The large building on Eve’s left was the original Owl’s Roost Inn, dating back to the early 1800s.  It had four guest rooms on the first floor, four rooms on the second and one in the attic.  The second, newer building, on her right had been built to match the original.  A breezeway, with a pitched roof reminiscent of a covered wooden bridge, connected the two.

The newer building housed reception, the kitchen and a large great room that doubled as dining.  A two-bedroom, owner’s apartment was located upstairs and the only living quarters in the new addition.

A man in his early 30s, with dark, wavy hair and dark eyes exited the building.  He made his way across the gravel parking lot toward Eve and Tess.

“Whoa,” Tess said under her breath.  “Did you inherit him with The Roost, too?”

  He wore Carhart cargo pants and a tight T-shirt that showed off toned muscles.  A tool belt hung low on his hips and made him all business when he walked.

“Welcome to The Owl’s Roost,” the man said, extending his hand toward Eve.  “You must be the new owner.  I’m Elphin Leeks, handyman for The Roost.”

Elphin Leeks didn’t just have a complete socket wrench set and the knowledge of how to use them, he also had a secret.  Five years ago, Elphin needed a place to hide.  The Inn was fairly small and secluded, with almost 100 acres of forested land surrounding it, most of which abutted National Forest.  He had known the previous owner, Fannie Nielsen, for most of his life and trusted her implicitly.  She was an excellent judge of character, and never said no to anyone in need.  It didn’t matter if the one in need had two legs, or four, or not-a-leg-to-stand-on.  What was originally supposed to be a month or two of Elphin fixing broken fence posts and cleaning gutters had turned into years, and now Elphin’s secret was deeply embedded into The Roost.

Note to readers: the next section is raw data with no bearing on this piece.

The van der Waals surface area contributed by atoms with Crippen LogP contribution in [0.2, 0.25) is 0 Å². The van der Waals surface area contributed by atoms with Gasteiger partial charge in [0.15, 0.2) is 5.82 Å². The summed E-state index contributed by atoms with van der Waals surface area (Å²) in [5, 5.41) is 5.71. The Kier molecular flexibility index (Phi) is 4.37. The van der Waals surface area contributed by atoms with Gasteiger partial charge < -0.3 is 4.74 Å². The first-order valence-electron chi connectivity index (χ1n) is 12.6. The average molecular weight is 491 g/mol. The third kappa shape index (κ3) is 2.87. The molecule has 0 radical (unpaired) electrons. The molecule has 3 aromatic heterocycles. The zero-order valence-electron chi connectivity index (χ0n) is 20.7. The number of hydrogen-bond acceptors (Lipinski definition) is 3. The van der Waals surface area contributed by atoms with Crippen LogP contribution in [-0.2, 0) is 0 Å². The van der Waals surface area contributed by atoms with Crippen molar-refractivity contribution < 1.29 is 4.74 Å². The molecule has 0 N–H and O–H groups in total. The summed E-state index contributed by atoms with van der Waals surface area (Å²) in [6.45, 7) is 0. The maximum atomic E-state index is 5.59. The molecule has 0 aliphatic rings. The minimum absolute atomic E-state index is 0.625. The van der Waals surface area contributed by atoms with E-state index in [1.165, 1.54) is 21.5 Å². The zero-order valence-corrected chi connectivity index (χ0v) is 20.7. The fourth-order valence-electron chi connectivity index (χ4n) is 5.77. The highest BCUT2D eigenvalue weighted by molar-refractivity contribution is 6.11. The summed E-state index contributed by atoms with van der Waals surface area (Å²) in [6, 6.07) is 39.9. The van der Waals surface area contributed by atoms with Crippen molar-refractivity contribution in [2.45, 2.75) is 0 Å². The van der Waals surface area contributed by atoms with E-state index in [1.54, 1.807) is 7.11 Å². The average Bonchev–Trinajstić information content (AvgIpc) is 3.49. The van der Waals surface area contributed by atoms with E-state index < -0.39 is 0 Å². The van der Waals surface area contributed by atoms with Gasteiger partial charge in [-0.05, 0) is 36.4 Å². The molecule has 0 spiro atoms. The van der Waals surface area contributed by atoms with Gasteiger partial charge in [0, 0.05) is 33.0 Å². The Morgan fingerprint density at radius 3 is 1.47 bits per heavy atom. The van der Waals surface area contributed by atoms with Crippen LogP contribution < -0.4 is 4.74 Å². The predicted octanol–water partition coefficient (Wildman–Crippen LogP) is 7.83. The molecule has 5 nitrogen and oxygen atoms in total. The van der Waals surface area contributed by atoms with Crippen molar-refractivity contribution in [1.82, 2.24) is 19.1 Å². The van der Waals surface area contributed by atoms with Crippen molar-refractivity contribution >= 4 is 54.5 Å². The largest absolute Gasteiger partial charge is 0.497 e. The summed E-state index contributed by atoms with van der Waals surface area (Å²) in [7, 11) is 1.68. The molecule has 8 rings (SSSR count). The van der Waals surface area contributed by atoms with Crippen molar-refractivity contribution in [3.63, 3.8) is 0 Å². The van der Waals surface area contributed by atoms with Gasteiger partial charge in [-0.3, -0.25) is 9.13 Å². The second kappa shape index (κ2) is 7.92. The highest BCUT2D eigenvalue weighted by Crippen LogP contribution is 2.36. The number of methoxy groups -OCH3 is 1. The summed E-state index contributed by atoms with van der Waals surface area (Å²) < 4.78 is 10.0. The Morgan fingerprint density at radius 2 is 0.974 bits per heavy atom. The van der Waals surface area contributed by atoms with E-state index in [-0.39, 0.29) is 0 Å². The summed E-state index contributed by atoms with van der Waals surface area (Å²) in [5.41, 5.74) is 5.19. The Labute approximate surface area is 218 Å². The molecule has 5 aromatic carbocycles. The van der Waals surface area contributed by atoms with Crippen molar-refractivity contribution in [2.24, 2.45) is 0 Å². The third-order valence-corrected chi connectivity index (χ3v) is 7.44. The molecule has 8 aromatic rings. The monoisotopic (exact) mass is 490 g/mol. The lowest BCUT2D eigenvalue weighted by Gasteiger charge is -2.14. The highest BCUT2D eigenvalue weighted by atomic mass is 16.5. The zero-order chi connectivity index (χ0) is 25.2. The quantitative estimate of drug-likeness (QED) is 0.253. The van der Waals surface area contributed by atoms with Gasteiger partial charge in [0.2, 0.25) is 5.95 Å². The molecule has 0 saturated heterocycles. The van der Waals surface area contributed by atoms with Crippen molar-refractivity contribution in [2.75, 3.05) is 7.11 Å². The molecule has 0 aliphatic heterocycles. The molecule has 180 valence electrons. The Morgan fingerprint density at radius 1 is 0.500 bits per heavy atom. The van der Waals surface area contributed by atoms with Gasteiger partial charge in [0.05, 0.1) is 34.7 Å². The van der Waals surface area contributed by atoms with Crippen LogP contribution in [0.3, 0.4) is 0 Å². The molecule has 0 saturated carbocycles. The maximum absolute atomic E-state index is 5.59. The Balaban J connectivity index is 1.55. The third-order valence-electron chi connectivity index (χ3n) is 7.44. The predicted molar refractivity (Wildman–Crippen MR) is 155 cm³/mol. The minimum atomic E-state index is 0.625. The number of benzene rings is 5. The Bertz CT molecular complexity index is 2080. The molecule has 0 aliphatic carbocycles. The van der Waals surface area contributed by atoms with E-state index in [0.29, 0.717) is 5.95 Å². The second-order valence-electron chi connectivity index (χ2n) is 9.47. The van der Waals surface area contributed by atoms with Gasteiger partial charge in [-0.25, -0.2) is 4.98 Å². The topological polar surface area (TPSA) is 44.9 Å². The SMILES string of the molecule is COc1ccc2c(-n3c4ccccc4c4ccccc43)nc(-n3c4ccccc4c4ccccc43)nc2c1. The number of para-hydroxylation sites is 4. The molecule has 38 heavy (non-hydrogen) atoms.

Unfortunately, a few months ago, Fannie had moved on to a better place.  With no children of her own, she left The Roost to her best friend’s granddaughter, Eve.  Elphin hoped it wasn’t a mistake, or his days at The Owl’s Roost Inn were numbered.

Eve took Elphin’s outstretched hand.  “Yep, I’m Eve.  This is my cousin, Tess.”